Three showgirls on their way to Las Vegas have car trouble and are stuck all night out in the desert. The next morning cheerful Andre offers them help in fixing their car. However, Andre is... See full summary »
Down-home Texas boy Travis W. Redfish falls hard for Lola Bouilliabase, a glitter-spangled groupie determined to lose her virginity to Alice Cooper. Hoping to woo her, Travis signs with a traveling rock band and soon finds himself celebrated as the greatest roadie of all time! Between concerts, Travis uses his wits to make sure that the show goes on, no matter where, no matter what. This does not take long for Travis to realize that, compared to the great rock circus, there's no place like home. However, Lola's date with destiny (and Cooper) to become the greatest groupie of all time looms. Can true love survive rock 'n' roll? Written by
MGM/UA Home Video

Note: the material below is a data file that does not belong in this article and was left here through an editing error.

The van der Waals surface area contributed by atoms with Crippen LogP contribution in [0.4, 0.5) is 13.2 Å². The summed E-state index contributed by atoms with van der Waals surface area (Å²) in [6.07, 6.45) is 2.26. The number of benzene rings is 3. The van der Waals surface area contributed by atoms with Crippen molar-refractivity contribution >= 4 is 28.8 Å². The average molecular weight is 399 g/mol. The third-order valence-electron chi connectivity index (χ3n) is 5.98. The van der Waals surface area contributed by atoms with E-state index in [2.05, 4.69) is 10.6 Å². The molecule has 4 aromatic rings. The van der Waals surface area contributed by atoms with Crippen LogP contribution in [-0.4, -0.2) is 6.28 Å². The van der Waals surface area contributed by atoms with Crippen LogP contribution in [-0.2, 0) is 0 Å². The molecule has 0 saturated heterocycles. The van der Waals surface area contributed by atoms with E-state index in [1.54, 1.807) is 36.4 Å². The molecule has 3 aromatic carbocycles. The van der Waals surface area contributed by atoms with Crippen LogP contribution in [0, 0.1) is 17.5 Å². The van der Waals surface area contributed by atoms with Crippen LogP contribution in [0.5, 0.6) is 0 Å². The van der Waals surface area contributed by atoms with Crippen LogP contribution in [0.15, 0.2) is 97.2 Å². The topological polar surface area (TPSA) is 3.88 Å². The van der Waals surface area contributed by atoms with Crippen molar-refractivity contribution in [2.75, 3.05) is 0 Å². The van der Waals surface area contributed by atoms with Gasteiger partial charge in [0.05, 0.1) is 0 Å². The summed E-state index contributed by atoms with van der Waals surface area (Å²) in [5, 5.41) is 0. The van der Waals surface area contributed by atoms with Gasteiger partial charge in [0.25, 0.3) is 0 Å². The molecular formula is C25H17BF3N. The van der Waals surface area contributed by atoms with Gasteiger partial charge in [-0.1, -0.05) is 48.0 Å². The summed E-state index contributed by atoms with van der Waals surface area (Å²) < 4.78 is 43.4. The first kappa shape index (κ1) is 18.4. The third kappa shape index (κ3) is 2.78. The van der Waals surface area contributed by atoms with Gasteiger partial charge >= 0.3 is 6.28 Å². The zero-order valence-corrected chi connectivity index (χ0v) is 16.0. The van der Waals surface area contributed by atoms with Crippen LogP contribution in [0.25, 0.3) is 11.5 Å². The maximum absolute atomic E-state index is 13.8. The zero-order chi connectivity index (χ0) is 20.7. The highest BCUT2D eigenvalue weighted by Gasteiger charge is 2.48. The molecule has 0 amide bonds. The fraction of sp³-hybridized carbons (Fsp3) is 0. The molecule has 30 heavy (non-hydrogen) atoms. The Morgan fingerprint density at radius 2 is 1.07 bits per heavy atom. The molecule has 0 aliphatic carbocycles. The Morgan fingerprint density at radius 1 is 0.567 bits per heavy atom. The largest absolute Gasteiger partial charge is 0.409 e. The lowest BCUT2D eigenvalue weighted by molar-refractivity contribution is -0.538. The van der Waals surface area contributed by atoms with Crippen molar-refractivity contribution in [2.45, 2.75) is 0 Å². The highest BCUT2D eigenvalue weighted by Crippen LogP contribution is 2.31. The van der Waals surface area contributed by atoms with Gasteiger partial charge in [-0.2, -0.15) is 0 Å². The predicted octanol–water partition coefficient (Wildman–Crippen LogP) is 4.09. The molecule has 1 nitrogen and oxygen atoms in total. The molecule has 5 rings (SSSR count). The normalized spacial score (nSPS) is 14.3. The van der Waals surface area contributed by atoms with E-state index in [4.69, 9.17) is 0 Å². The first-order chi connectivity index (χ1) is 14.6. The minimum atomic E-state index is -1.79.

As an "old guy" with a nervous disposition who has enough trouble sitting through many movies once, the ultimate tribute I can give this great "on the road" rock'n'roll saga is that I watched it numerous times when it was on cable in 1981, I have watched it several dozens of times on VHS, and now that it's on DVD, I have watched it several times again. You can put a lot of mileage on this road movie. The film has a rock'n'roll backdropa backdrop we rarely see from the workingman's eye the way we do here. The movie gives us what amounts to real-world views of several 70's favorites (Meatloaf, Alice Cooper, Blondie, etc.). It has a great premise, the howling self-reliant "Everything Works If You Let It" theme. It also enjoys a background soundtrack that fires on all twelve cylinders. But what keeps me watching the film is that it is really funny in an honest, straight-forward way that we have enjoyed far too seldom since Hollywood started grinding out its cookie-cutter farces in the wake of "Airplane." The dual surprises of the film are the really solid performances put in by Alice Cooper and Meatloaf in their respective roles as rock star and roadie. I am unqualified in my admiration of this movie, but I will tightly qualify the people to whom I would suggest the film. This is a "cult" movie in the most real sense of the word and anyone who is made nervous by rock music, farce that is outside of the "Scary Movie" mainstream, or three-hundred pound leading men (Meatloaf) should avoid this movie at all costs. Also, there is a certain good IL' boy mentality at work here that will not play for some parts of the audience. But to the core audience of the film, these are not qualifications, they are recommendations. The thing I am saddest about is that the movie's soundtrack is no longer available. The soundtrack was worth having simply for the long and messy "Brainlock" which plays during one of the few really funny car chases in the history of film.
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